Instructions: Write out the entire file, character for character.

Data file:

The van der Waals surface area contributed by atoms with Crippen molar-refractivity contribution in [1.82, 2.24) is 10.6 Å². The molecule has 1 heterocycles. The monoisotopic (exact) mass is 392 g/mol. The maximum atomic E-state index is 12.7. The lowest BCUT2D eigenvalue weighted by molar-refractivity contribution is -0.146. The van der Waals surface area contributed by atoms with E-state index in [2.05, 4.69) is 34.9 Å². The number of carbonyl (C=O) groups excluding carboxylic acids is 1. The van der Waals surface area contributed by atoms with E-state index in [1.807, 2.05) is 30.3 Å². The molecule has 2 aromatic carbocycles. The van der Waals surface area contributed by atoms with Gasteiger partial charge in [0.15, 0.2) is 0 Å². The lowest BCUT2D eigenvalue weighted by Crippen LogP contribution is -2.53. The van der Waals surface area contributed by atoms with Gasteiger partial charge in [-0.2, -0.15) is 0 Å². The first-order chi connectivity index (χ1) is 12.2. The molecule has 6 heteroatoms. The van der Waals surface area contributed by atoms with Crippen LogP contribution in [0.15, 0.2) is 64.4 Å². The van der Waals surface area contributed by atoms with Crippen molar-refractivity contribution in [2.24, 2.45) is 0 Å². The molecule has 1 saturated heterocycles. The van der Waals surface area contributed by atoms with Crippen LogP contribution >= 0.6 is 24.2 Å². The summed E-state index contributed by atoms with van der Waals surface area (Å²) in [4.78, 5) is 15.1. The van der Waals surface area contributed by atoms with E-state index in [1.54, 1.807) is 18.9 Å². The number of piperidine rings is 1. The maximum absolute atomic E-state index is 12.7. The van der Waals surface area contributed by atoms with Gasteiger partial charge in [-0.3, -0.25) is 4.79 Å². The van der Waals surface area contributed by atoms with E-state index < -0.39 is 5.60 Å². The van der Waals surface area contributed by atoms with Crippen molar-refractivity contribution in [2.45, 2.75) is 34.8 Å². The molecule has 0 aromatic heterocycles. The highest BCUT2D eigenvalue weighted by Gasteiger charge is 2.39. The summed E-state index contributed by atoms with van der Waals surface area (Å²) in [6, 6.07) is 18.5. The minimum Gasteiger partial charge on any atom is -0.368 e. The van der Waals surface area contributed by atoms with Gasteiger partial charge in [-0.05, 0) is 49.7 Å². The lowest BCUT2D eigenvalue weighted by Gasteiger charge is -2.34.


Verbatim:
The van der Waals surface area contributed by atoms with Crippen molar-refractivity contribution in [1.82, 2.24) is 10.6 Å². The molecule has 1 heterocycles. The monoisotopic (exact) mass is 392 g/mol. The maximum atomic E-state index is 12.7. The lowest BCUT2D eigenvalue weighted by molar-refractivity contribution is -0.146. The van der Waals surface area contributed by atoms with E-state index in [2.05, 4.69) is 34.9 Å². The number of carbonyl (C=O) groups excluding carboxylic acids is 1. The van der Waals surface area contributed by atoms with E-state index in [1.807, 2.05) is 30.3 Å². The molecule has 2 aromatic carbocycles. The van der Waals surface area contributed by atoms with Gasteiger partial charge in [0.15, 0.2) is 0 Å². The lowest BCUT2D eigenvalue weighted by Crippen LogP contribution is -2.53. The van der Waals surface area contributed by atoms with Gasteiger partial charge in [-0.2, -0.15) is 0 Å². The first-order chi connectivity index (χ1) is 12.2. The molecule has 6 heteroatoms. The van der Waals surface area contributed by atoms with Crippen LogP contribution in [0.15, 0.2) is 64.4 Å². The van der Waals surface area contributed by atoms with Crippen molar-refractivity contribution in [2.24, 2.45) is 0 Å². The molecule has 1 saturated heterocycles. The van der Waals surface area contributed by atoms with Crippen LogP contribution >= 0.6 is 24.2 Å². The summed E-state index contributed by atoms with van der Waals surface area (Å²) in [4.78, 5) is 15.1. The van der Waals surface area contributed by atoms with E-state index in [1.54, 1.807) is 18.9 Å². The number of piperidine rings is 1. The maximum absolute atomic E-state index is 12.7. The van der Waals surface area contributed by atoms with Gasteiger partial charge in [-0.3, -0.25) is 4.79 Å². The van der Waals surface area contributed by atoms with E-state index < -0.39 is 5.60 Å². The van der Waals surface area contributed by atoms with Crippen molar-refractivity contribution in [2.45, 2.75) is 34.8 Å². The molecule has 0 aromatic heterocycles. The highest BCUT2D eigenvalue weighted by Gasteiger charge is 2.39. The summed E-state index contributed by atoms with van der Waals surface area (Å²) in [6, 6.07) is 18.5. The minimum Gasteiger partial charge on any atom is -0.368 e. The van der Waals surface area contributed by atoms with Gasteiger partial charge in [-0.05, 0) is 49.7 Å². The lowest BCUT2D eigenvalue weighted by Gasteiger charge is -2.34.